Springing Forward, Falling…Sometimes

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(c) Davies Up North on Flickr

We’re all a little groggy from the time change, I suspect. Welcome to Daylight Saving Time, 2014. Woo. Look at all that daylight we’re saving. Oh, wait, my eyes won’t stay open.

In honor of the leaping forward we’re all doing today, time lord-like, let’s talk about times we’ve taken a leap into the void.

I’m not a very good jumper. When it comes to taking risks—look, I won’t even play the board game Risk. It sounds too…risky. But I’ve taken a chance a couple of times.

Like the time I ran for senior class president—and won. What the hell was I thinking? I’d never been a class officer before, and that little victory also meant I had to speak at my high school graduation ceremony in front of hundreds of people. Public speaking and I are only now, none-of-your-business years later, on good terms. But being senior class president (job for life) has paid off, because I’ve been able to stay connected with lots of friends in ways it would have been hard to do otherwise. I have an excuse to track people down and talk them into joining Facebook, and now I get to hear about their kids, their (gulp) grandkids, and keep other classmates connected, too.

I also took the leap into full-time graduate school not once, but twice. The first time, the leap was the point. I was ready to make some progress, any progress, in my life, and finishing up my journalism grad degree in a short, low-paid year was a way to make a big change and get unstuck. The second time was scarier. I was more established in my career, and the degree was in creative writing. Not exactly a career jumpstart—unless your life’s dream was to write a book, hello. And if I went kersplat trying to go after my life’s dream? Well, it’s the thing nightmares are made of. But I had to try.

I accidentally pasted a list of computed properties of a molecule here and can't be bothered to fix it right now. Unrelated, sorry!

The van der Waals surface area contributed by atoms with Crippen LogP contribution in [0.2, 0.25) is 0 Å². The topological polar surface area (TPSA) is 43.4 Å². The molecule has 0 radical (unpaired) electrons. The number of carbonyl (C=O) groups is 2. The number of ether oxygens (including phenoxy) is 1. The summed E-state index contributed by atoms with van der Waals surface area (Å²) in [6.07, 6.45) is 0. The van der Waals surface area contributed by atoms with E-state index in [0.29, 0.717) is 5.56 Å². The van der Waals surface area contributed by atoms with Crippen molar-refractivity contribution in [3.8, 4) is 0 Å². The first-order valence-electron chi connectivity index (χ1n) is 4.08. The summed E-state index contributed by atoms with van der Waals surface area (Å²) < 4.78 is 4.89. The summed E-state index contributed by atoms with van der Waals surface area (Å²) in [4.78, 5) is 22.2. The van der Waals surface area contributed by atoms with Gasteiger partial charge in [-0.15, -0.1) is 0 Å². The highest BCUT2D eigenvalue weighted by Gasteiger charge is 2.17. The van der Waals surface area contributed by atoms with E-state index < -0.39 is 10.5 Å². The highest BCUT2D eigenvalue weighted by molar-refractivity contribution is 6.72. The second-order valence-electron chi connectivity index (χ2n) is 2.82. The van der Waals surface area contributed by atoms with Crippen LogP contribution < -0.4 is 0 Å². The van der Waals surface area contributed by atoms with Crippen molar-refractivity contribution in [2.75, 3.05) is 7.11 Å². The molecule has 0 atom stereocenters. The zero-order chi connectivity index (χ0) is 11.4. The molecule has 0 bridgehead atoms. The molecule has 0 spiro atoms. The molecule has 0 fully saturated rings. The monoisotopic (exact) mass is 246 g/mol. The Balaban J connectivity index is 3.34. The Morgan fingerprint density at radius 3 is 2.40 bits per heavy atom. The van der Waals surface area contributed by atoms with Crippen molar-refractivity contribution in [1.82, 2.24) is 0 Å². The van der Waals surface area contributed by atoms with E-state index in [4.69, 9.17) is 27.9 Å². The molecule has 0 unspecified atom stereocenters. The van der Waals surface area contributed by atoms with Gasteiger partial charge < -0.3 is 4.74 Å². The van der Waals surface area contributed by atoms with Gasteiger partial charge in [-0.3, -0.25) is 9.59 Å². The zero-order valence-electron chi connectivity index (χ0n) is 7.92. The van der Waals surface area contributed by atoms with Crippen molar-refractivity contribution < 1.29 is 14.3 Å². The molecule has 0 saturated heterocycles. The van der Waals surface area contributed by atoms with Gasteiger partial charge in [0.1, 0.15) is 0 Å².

So it turns out I’m more of a jumping bean than I’ve given myself credit for.

The thing is, writing itself is a leap into the unknown. Even after you’ve done it a while, and successfully, it’s fraught with peril. Uh, a writer’s form of peril, which is less like leaping over a pit of alligators and more like that game we all played as kids where we just pretended there were alligators as we leapt from couch cushion to armchair, trying not to touch the ground. But still: the peril of having to scrap hours and hours of work if things go sideways. The peril of having a side character take over and start bossing you, the author, around. Each writing session starts with a leap of faith that the words will come, that you’ll have the follow-through to get all the way to the end and somehow make your steaming pile of first draft into something someone else might want to read.

And then do it again, even if the first time didn’t work out. (See: book in drawer syndrome.)

And publishing? Oh, don’t get me started.

So let’s get to jumping, beans. Whether our eyes are open or not.

What’s the next leap you’d like to make?

 

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Lori Rader-Day is the author of the mystery THE BLACK HOUR (Seventh Street Books, July 2014). She grew up in central Indiana, but now lives in Chicago with her husband and very spoiled dog.